Texas Nurse Says Hospital Should Be 'Ashamed' of Ebola Response

PHOTO: A general view of Texas Health Presbyterian Hospital, Oct. 14, 2014, in Dallas, Texas.PlayMike Stone/Getty Images
WATCH Nurse at Texas Health Presbyterian Points Blame at Hospital

A Dallas nurse said today that the administrators of the hospital where two colleagues contracted Ebola should be “ashamed” that they asked the women to “undertake this huge, monumental task” of treating an Ebola patient without the proper equipment and training.

Brianna Aguirre, a nurse at Texas Health Presbyterian Hospital, told ABC News she was left “devastated” by the hospital administration’s response to the infection of two nurses, who treated an Ebola patient.

Aguirre said she never received any Ebola-response education until after an infected patient was admitted and the designated personal protective equipment used in the isolation ward left her neck exposed.

“They want to blame her for getting sick, when she was never provided the right supplies,” Aguirre said of infected nurse Nina Pham. “I’m devastated for my hospital and my future there.”

Aguirre described to ABC News a situation of “extreme chaos” in the isolation ward, where Ebola-infected patient Thomas Eric Duncan was treated.

Aguirre entered the ward only after Duncan’s death and said she had to ask for a mop and start cleaning the floors with bleach herself when she realized no one from housekeeping was allowed to come in and clean the floors.

“The nurses were throwing their hands up and saying this is unbelievable,” she said of the isolation ward.

Aguirre also said the protocols from the U.S. Centers for Disease Control and Prevention were confusing and not clear. When Aguirre was given personal protective equipment that left her neck exposed, she was horrified.

“We were told, ‘You take our guidelines and you do with it what you will,’” said Aguirre of CDC guidelines. “You make a system that will effectively make this unit run.”

Aguirre said in order to take her equipment off without contaminating herself, a co-worker had to direct her to take tape off her neck without touching any of the exposed skin.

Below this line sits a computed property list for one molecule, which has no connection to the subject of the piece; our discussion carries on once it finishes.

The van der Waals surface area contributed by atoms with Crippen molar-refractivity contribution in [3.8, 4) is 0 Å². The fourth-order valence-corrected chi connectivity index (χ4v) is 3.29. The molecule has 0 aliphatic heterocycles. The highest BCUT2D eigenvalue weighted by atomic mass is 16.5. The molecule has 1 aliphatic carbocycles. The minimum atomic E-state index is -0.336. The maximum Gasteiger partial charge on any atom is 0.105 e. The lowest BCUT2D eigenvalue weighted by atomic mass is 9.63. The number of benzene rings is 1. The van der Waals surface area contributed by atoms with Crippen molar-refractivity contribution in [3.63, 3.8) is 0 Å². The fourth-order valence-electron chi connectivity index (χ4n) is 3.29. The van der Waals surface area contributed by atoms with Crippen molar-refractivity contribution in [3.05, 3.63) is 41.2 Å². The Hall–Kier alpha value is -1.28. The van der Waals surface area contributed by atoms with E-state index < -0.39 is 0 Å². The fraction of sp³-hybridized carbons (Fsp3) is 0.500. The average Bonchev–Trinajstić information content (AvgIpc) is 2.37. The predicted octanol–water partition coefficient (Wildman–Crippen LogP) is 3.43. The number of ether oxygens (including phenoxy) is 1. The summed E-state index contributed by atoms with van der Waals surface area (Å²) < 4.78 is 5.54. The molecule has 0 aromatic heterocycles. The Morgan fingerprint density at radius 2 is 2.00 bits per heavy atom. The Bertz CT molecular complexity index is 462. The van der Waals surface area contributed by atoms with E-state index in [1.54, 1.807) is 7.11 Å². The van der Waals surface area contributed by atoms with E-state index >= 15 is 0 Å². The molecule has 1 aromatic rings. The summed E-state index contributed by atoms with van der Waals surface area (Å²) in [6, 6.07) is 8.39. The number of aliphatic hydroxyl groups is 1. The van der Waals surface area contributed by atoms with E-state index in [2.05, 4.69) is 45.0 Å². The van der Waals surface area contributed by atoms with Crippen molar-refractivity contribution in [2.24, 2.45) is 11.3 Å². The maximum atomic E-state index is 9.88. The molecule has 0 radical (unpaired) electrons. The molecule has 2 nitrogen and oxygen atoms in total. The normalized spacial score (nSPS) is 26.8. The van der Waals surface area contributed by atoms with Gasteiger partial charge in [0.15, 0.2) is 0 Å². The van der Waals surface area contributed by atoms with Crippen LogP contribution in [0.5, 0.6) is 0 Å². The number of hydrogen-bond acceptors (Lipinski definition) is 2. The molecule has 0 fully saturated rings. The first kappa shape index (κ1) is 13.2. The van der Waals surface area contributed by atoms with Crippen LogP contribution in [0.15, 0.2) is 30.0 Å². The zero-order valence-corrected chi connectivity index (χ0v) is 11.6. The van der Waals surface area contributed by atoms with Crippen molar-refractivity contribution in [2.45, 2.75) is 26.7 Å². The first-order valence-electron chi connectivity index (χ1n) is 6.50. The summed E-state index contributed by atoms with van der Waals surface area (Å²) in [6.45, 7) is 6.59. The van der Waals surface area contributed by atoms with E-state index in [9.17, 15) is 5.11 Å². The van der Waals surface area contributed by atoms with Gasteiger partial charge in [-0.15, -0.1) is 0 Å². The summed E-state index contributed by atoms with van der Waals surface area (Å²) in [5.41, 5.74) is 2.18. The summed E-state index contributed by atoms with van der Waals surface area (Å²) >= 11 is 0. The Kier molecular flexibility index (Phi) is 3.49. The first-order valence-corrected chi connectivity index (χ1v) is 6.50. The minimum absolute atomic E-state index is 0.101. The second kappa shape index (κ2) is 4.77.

“This is what makes me so upset right here,” Aguirre said pointing at a photo of a health worker at Texas Health Presbyterian in personal protective gear. “Her neck is hanging out. Her neck is exposed. That is exactly what ... I was not okay with it. I opposed it and I was very vocal.”

Aguirre also treated infected nurse Nina Pham at the hospital before she was confirmed to have Ebola. When Aguirre learned Pham was found positive for Ebola, she said she had a “mental breakdown.”

“I couldn’t breathe and couldn’t talk and couldn’t’ move,” Aguirre said.

Now that she has interacted with an Ebola patient, Aguirre said she is self-monitoring and constantly taking her temperature.

“I’m obviously anxious,” said Aguirre. “I’ve been having moments of time where I feel queasy. I take my temperature every half hour.”

She has also had to keep her two children from school because other students are so afraid they could be infectious.

“The reality is people are scared,” she said. “I can’t send them to school with the scrutiny that they’re going to be looked at as an infectious person.”

Two nurses Nina Pham, 26, and Amber Vinson, 29, were infected after they treated Duncan in the isolation ward at Texas Health Presbyterian Hospital. Duncan died on Oct. 8.